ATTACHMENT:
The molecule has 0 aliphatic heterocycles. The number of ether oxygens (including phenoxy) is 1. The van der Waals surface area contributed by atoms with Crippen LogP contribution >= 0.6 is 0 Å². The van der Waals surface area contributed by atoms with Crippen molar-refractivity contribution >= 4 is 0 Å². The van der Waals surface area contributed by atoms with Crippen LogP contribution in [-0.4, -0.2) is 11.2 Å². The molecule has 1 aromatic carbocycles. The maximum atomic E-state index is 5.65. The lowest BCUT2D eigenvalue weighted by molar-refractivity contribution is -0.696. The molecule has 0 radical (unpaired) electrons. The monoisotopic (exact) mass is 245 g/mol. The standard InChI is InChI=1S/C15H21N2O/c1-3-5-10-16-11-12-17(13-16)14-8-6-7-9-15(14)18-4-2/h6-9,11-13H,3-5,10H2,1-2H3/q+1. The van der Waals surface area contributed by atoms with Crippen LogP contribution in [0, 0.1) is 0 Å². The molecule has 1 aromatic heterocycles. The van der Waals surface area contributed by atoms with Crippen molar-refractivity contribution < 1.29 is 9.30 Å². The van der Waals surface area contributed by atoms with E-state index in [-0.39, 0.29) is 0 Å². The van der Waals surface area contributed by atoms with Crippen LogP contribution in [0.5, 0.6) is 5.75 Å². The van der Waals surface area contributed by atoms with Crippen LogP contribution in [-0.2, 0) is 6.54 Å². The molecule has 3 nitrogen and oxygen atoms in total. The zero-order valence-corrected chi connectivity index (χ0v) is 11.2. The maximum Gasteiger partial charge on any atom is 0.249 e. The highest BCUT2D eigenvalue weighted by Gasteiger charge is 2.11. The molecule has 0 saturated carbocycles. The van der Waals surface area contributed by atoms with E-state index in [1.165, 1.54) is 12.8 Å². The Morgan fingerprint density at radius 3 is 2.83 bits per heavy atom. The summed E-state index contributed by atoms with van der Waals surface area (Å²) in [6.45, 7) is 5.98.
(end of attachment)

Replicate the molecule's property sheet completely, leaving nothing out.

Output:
The molecule has 0 aliphatic heterocycles. The number of ether oxygens (including phenoxy) is 1. The van der Waals surface area contributed by atoms with Crippen LogP contribution >= 0.6 is 0 Å². The van der Waals surface area contributed by atoms with Crippen molar-refractivity contribution >= 4 is 0 Å². The van der Waals surface area contributed by atoms with Crippen LogP contribution in [-0.4, -0.2) is 11.2 Å². The molecule has 1 aromatic carbocycles. The maximum atomic E-state index is 5.65. The lowest BCUT2D eigenvalue weighted by molar-refractivity contribution is -0.696. The molecule has 0 radical (unpaired) electrons. The monoisotopic (exact) mass is 245 g/mol. The standard InChI is InChI=1S/C15H21N2O/c1-3-5-10-16-11-12-17(13-16)14-8-6-7-9-15(14)18-4-2/h6-9,11-13H,3-5,10H2,1-2H3/q+1. The van der Waals surface area contributed by atoms with Crippen LogP contribution in [0, 0.1) is 0 Å². The molecule has 1 aromatic heterocycles. The van der Waals surface area contributed by atoms with Crippen molar-refractivity contribution < 1.29 is 9.30 Å². The van der Waals surface area contributed by atoms with E-state index in [-0.39, 0.29) is 0 Å². The van der Waals surface area contributed by atoms with Crippen LogP contribution in [0.5, 0.6) is 5.75 Å². The van der Waals surface area contributed by atoms with Crippen LogP contribution in [-0.2, 0) is 6.54 Å². The molecule has 3 nitrogen and oxygen atoms in total. The zero-order valence-corrected chi connectivity index (χ0v) is 11.2. The maximum Gasteiger partial charge on any atom is 0.249 e. The highest BCUT2D eigenvalue weighted by Gasteiger charge is 2.11. The molecule has 0 saturated carbocycles. The van der Waals surface area contributed by atoms with E-state index in [1.165, 1.54) is 12.8 Å². The Morgan fingerprint density at radius 3 is 2.83 bits per heavy atom. The summed E-state index contributed by atoms with van der Waals surface area (Å²) in [6.45, 7) is 5.98.